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Tokai University Foreign Language Education Center Journal. Vol. 14. (pp. 185 - 190). Oct. 1994.

Oral Proficiency Testing: One Approach for College Classes

by Tim Newfields

To English, Japanese, German, and Spanish Summaries

At the end of each academic year teachers are faced with the necessity of assessing what their students have learned and, in many cases, representing this by a grade. To convert many hours of instruction into a single letter or number is a daunting task. Instructors must contend with the following issues when assigning grades: (1) the pedagogical merit of their evaluation tools, (2) the reliability of their measures, and (3) practical concerns of implementing a given diagnostic procedure. Essentially, these concerns boil down to issues of pedagogy, reliability, and practicality. This paper discusses these issues and suggests one method of oral proficiency testing which may be valuable for large-size classes.

Issues in Oral Proficiency Testing

1. Pedagogical Concerns

Ideally, tests should endeavor to help not only teachers or administrators, but also aid students in assessing their performance. Tests should serve both evaluative and educational functions. Unfortunately, many tests are designed primarily to dispense grades. Typically, students take a test at the end of one semester and receive a grade with no comments a few weeks later. Such feedback is of marginal value. Prompt feedback is crucial, since most students tend to forget the details of their tests soon after completing them. Unless feedback is specific and immediate, its pedagogical value is limited.

Rather than waiting until a battery of questions has been completed before providing feedback, I prefer to provide suggested answers soon after each question has been raised. With the oral examination procedure described in this paper, prompt and point-by-point feedback can be offered without concern of students manipulating test results.

2. Concerns about Reliability

In many EFL classes in Japan, four test are held each academic year. With class time at a premium, many instructors are reluctant to spend time testing rather than teaching. However, as Laing (1991) suggests, the process of testing is much like dart throwing: only after tallying up a large number of scores can we begin to assess an individual's skill. The performance of any given student varies considerably over time. A student whose grade in a class is based on merely a few test results can justifiably feel his or her skill has not been adequately measured. The chance of an inflated or deflated score is high.

In the oral proficiency testing procedure I recommend, six exams are held over the course of an academic year. This figure is high enough to warrant a modest degree of accuracy. Obviously, the more frequently a measure is administrated, the higher its degree of reliability will be.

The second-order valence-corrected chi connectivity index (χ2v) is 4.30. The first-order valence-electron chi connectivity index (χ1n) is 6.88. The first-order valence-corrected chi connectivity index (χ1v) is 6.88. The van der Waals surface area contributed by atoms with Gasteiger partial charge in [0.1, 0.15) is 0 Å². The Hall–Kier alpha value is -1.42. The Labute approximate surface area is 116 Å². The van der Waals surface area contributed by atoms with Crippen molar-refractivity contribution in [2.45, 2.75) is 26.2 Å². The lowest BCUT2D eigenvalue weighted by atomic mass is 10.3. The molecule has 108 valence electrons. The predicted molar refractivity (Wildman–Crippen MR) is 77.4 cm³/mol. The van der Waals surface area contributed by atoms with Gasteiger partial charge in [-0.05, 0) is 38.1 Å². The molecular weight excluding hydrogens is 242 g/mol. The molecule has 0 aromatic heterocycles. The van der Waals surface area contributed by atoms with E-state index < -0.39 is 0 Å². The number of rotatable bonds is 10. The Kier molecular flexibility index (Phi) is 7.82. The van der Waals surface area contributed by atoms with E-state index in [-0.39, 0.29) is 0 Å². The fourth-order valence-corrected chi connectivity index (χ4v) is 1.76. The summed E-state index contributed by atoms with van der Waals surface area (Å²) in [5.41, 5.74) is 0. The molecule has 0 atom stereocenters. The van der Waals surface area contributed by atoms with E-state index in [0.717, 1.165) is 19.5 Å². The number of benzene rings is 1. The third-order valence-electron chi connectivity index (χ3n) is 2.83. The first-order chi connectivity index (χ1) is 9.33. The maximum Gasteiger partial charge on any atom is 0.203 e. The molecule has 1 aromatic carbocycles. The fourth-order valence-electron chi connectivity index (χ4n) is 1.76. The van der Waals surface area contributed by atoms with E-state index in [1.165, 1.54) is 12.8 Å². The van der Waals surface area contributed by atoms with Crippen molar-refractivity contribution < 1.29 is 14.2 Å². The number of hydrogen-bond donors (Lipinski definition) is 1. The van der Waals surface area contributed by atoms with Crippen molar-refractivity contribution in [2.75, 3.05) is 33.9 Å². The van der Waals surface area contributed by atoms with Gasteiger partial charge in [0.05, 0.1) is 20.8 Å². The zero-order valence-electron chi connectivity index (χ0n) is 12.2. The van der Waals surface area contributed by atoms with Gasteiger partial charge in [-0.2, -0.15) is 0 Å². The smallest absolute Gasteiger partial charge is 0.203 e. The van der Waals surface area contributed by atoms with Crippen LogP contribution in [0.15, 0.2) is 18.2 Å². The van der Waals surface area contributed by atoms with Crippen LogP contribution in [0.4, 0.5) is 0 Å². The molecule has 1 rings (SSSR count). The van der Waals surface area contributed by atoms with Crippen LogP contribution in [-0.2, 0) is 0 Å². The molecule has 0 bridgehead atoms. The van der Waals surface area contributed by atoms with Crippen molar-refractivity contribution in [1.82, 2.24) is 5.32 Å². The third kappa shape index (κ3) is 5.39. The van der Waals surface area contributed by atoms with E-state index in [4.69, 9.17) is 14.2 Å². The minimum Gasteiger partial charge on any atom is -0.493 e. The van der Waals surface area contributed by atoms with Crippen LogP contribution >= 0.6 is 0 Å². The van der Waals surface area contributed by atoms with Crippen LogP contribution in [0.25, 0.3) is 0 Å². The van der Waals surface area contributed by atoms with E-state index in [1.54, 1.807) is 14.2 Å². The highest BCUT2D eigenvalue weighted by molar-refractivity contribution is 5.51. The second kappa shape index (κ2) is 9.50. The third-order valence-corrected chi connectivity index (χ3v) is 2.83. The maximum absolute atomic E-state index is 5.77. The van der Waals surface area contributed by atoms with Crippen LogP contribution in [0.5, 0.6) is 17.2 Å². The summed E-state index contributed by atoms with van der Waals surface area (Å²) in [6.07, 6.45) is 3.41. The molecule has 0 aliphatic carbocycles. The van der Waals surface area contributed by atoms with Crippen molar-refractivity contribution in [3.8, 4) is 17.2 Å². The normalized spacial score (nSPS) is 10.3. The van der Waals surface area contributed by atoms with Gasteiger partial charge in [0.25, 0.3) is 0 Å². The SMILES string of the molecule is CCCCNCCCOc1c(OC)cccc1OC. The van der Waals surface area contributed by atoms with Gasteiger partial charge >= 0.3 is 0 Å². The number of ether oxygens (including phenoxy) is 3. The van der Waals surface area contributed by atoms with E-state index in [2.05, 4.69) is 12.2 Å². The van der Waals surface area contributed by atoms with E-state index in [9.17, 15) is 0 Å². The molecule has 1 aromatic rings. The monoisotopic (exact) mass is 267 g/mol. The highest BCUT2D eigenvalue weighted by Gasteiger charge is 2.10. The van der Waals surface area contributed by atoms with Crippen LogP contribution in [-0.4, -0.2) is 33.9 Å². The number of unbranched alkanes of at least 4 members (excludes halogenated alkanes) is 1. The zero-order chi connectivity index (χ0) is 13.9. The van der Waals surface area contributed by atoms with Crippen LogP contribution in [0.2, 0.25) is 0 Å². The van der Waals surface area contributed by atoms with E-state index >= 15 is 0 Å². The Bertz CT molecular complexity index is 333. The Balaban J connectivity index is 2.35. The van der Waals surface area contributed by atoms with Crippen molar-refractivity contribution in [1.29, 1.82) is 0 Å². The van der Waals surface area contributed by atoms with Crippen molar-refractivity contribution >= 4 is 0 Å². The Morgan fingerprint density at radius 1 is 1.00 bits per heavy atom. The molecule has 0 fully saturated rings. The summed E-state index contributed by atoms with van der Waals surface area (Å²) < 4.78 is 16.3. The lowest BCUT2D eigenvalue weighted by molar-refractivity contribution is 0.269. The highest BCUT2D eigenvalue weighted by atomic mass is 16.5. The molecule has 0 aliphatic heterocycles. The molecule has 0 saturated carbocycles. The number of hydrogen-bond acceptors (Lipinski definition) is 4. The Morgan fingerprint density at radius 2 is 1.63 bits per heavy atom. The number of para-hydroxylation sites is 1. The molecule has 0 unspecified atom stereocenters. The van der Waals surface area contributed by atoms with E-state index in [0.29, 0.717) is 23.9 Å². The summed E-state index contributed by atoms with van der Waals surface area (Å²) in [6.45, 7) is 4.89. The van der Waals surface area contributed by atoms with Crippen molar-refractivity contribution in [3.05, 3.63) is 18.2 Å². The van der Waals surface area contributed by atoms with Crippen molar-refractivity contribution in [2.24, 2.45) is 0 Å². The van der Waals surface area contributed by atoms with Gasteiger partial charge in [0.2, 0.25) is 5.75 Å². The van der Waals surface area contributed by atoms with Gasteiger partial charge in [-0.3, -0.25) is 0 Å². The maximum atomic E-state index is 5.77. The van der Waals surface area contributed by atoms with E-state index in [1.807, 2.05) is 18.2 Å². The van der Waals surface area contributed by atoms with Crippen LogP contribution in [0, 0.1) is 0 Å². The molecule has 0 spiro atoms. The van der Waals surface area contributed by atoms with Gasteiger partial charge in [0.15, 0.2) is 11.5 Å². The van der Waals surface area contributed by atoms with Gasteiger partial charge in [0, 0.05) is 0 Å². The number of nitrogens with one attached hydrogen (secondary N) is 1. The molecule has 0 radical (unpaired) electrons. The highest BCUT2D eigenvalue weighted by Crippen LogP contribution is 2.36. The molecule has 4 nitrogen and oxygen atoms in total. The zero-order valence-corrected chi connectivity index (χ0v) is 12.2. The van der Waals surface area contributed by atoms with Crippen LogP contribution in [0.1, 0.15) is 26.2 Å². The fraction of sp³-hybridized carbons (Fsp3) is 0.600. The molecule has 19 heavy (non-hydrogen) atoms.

3. Practical Concerns

A leading concern many teachers have about any test is the relative ease of administration. With up to fifty-five students in a class, few teachers look forward to devoting the hours necessary to assess the performance of their students individually. This leads to an interesting irony: although the best way to assess the oral proficiency may be verbally, the time involved in administrating individual oral exams has prompted many teachers to opt for more convenient testing formats. Perhaps the easiest test to administer is a written examination in a multiple choice or cloze format. However, the extent that such examinations can accurately assess oral proficiency is questionable. Shy students who never speak in an actual conversation often manage to fill in the right blanks on a test sheet.

In lieu of conducting individual oral examinations, some teachers find it more practical to conduct interviews in pairs or small groups. Heltsley and Swanson (1993: 107-110) describe one procedure of conducting oral interviews for paired students. However, administrating paired interviews to classes of over thirty students is unwieldy.

More than a few teachers have chosen to ignore the issue of final examinations entirely and instead base their final grades on quantifiable aspects of classroom performance such as attendance, completed homework, or the cumulative results of mini-quizzes. I regard this as a valid way of measuring classroom performance; it is not a valid measure of English ability. A student who attends class faithfully, turns in the recommended assignments, and makes fledgling attempts to speak might receive a higher grade than one who is occasionally absent - even though the later student may in fact have better oral skills.

The testing procedure I use is takes less than thirty minutes to administer. Moreover, the grading of the exams is part of the administration process. Within moments of completing the exam, students know precisely how well they have done.

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